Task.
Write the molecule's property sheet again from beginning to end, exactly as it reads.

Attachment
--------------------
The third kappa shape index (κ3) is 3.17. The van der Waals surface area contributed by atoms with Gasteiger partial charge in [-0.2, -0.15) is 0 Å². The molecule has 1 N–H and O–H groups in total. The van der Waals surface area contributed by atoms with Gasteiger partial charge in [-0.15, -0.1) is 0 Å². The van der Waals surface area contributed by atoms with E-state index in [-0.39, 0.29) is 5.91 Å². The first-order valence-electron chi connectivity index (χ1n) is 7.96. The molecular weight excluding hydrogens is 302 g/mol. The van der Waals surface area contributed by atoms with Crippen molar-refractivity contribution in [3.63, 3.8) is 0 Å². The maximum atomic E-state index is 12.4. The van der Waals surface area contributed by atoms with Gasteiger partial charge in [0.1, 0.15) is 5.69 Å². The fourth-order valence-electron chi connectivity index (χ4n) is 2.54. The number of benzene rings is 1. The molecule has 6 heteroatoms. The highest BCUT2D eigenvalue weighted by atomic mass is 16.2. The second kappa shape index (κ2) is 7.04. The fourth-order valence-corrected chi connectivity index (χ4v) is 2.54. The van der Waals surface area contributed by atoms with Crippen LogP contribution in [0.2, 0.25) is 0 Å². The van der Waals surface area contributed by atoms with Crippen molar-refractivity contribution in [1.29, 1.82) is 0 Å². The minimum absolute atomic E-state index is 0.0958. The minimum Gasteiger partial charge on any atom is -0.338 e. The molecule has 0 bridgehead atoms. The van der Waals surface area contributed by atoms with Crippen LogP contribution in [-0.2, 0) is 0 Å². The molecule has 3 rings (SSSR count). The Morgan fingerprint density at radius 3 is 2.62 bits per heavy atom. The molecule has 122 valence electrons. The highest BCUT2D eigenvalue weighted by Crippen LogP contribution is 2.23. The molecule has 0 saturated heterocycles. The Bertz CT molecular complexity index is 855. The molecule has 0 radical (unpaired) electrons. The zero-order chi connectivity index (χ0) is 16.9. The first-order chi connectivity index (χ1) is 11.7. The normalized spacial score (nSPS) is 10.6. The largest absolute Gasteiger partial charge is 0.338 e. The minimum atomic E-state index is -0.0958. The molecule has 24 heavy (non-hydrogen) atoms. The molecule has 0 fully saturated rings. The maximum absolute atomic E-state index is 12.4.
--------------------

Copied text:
The third kappa shape index (κ3) is 3.17. The van der Waals surface area contributed by atoms with Gasteiger partial charge in [-0.2, -0.15) is 0 Å². The molecule has 1 N–H and O–H groups in total. The van der Waals surface area contributed by atoms with Gasteiger partial charge in [-0.15, -0.1) is 0 Å². The van der Waals surface area contributed by atoms with E-state index in [-0.39, 0.29) is 5.91 Å². The first-order valence-electron chi connectivity index (χ1n) is 7.96. The molecular weight excluding hydrogens is 302 g/mol. The van der Waals surface area contributed by atoms with Crippen molar-refractivity contribution in [3.63, 3.8) is 0 Å². The maximum atomic E-state index is 12.4. The van der Waals surface area contributed by atoms with Gasteiger partial charge in [0.1, 0.15) is 5.69 Å². The fourth-order valence-electron chi connectivity index (χ4n) is 2.54. The number of benzene rings is 1. The molecule has 6 heteroatoms. The highest BCUT2D eigenvalue weighted by atomic mass is 16.2. The second kappa shape index (κ2) is 7.04. The fourth-order valence-corrected chi connectivity index (χ4v) is 2.54. The van der Waals surface area contributed by atoms with Crippen LogP contribution in [0.2, 0.25) is 0 Å². The van der Waals surface area contributed by atoms with Crippen molar-refractivity contribution in [1.29, 1.82) is 0 Å². The minimum absolute atomic E-state index is 0.0958. The minimum Gasteiger partial charge on any atom is -0.338 e. The molecule has 0 bridgehead atoms. The van der Waals surface area contributed by atoms with Crippen LogP contribution in [-0.2, 0) is 0 Å². The molecule has 3 rings (SSSR count). The Morgan fingerprint density at radius 3 is 2.62 bits per heavy atom. The molecule has 122 valence electrons. The highest BCUT2D eigenvalue weighted by Crippen LogP contribution is 2.23. The molecule has 0 saturated heterocycles. The Bertz CT molecular complexity index is 855. The molecule has 0 radical (unpaired) electrons. The zero-order chi connectivity index (χ0) is 16.9. The first-order chi connectivity index (χ1) is 11.7. The normalized spacial score (nSPS) is 10.6. The largest absolute Gasteiger partial charge is 0.338 e. The minimum atomic E-state index is -0.0958. The molecule has 24 heavy (non-hydrogen) atoms. The molecule has 0 fully saturated rings. The maximum absolute atomic E-state index is 12.4.